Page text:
Another important mosque in Shahjahanabad is Fatehpuri-Masjid, at the western end of Chandni-Chowk. Built in 1650 by Fatehpuri- Begam, one of the wives of Shah Jahan, this red sandstone mosque has single and double-storeyed apartments on the sides. It is surmounted by a single dome and flanked by tall minarets. The mosque was aligned with the seat of the emperor in Diwan-i-Am in Red Fort. Until the barbican to the Lahori Gate of Red Fort was added by Aurangzeb, the mosque could be seen from the Diwan-i-Am itself, about 2 km away.

Foreword

Red Fort is one of the most magnificent fort- palaces in India. Declared as a UNESCO World Heritage Site in 2007, it served as the citadel of Shahjahanabad — the capital of the Mughal emperor, Shah Jahan. It derives its name from the massive red sandstone walls.

The fort consists of several palaces — significantly, Diwan-i-Am, Mumtaz-Mahal, Rang-Mahal, Khas-Mahal and Diwan-i- Khas — set amidst sprawling gardens.

The Red Fort stands testimony to Mughal architectural excellence, which reached its zenith under Shah Jahan. Although based on Islamic guidelines, the plan reveals a fusion of Persian, Timurid and Hindu traditions. The Red Fort’s innovative planning and architectural style strongly influenced later structures in Rajasthan, Agra and other places.

The fort has undergone numerous alterations after its original construction, especially under Aurangzeb and later Mughal rulers. It underwent a sea of change during the Uprising of 1857, and the subsequent British occupation. After Independence, the Indian Army continued to be stationed in the complex till 2004. Thereafter, the entire fort has come under the supervision and conservation efforts of the Archaeological Survey of India.

Today, the Mughal and British structures stand together in perfect symphony — a culmination of two distinct phases of Indian history.

 

Contents

 

  General Information 6
  Introduction 8
  Lal-Qila or Red Fort 16
  Ramparts and Gateways 20
  Chhatta-Chawk 28
  Naubat- or Naqqar-Khana 32
  Diwan-i-Am 34
  Mumtaz-Mahal 44
  Rang-Mahal 46
  Khas-Mahal 50
  Muthamman-Burj 54
  Diwan-i-Khas 56
  Hammam 61
  Moti-Masjid 64
  Hayat-Bakhsh Garden and Pavilions Sawan-Bhadon, Zafar-Mahal 68
  Shah-Burj 73
  Nahr-i-Bihisht 76
  Asad-Burj 78
  Baoli 80
  British Structures 81
  Salimgarh 83
  Museums 86
  Indian War Memorial Museum 86
  Archaeological Museum 87
  Swatantrata Sangram Sangrahalaya 88
  Swatantrata Senani Smarak 89
  Jami-Masjid 90
  Glossary 94
  Select Bibliography 95

 

Sample Pages













Red Fort: World Heritage Series

Item Code:
NAC323
Cover:
Paperback
Edition:
2009
ISBN:
9778187780977
Language:
English
Size:
9.3 Inch X 4.7 Inch
Pages:
96 (Illustrated Throughout In Color)
Other Details:
Weight of the Book: 170 gms
Price:
$15.00   Shipping Free
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From the Jacket

This guidebook is a part of the World Heritage Series published by the Archaeological Survey of India with the aim of introducing the visitor to UNESCO World Heritage Monuments in India.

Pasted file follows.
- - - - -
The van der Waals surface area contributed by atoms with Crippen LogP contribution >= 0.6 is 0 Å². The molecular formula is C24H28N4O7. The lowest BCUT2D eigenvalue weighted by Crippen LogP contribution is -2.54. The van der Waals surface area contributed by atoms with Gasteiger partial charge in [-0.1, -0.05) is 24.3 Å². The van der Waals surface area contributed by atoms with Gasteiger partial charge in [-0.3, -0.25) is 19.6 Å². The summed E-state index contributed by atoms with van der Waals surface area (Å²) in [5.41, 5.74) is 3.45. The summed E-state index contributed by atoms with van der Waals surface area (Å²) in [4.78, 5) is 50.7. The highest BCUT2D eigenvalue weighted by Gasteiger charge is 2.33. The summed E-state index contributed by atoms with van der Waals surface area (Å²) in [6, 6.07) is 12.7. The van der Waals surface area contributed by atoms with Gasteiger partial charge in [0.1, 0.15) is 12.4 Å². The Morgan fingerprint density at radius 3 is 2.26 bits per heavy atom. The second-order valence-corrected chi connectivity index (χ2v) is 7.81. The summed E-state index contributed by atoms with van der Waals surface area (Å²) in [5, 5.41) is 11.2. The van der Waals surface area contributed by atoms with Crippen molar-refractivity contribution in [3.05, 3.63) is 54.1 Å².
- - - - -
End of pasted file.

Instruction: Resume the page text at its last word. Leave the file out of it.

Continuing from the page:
Extensive historical research and a focus on architectural details make this book an invaluable companion for anyone wishing to explore o the Mughal emperor Shad Shah Jahan’s palace in Delhi.

Red Fort or Lal-Qila represents the pinnacle of Mughal place-fort architecture, a process initiated by Babur, the first Mughal emperor, and brought to a stunning refinement by Shah Jahan with a splendid fusion of traditions; Islamic, Persian, Timurid and Hindu.

The guide also includes brief sections on Shahjahanabad, the grand Jami-Masjid, the adjoining Salimgarh Fort and the museums within the two forts.

Specially-commissioned photographs, architectural drawings and easy-to-follow maps make the book a visual delight.

General Information
Introduction
Red Fort
Salimgarh Fort
Museums
Jami-Masjid
Glossary

Introduction

Shah Jahan transferred his capital from Agra to Delhi in 1638 and laid the foundation of Shahjahanabad, the seventh city of Delhi, on the banks of the Yamuna. It was completed in 1649. Prior to this, the Mughal capital was at Agra, 203 km south-east of Delhi.

The seventeenth century European traveller Francois Bernier writes in his Travels in the Mogul Empire, AD 1656-68, that the scorching heat of the city forced Shah Jahan to shift his capital to Delhi. There was also a strategic reason for the shift from Agra since Delhi, due to its geographic location, was more suitable for the control of the whole empire.

The city of Shahjahanabad, polygonal in plan, was provided with houses in blocks, wide roads, mosques and bazaars, among which Chandni- Chowk, with a tree-shaded water channel flowing in its centre, was one of the most enchanting markets in the contemporary East.

Laid out by the emperor's daughter, Jahanara, Chandni-Chowk was the main thoroughfare of the city, running west from the Lahori Gate of Red Fort to Fatehpuri-Masjid. It was planned as a series of gardens and chawks. The other main bazaar of the city, Faiz Bazaar was planned to be perpendicular to Chandni-Chowk and was approached from the Delhi Gate of the Red Fort.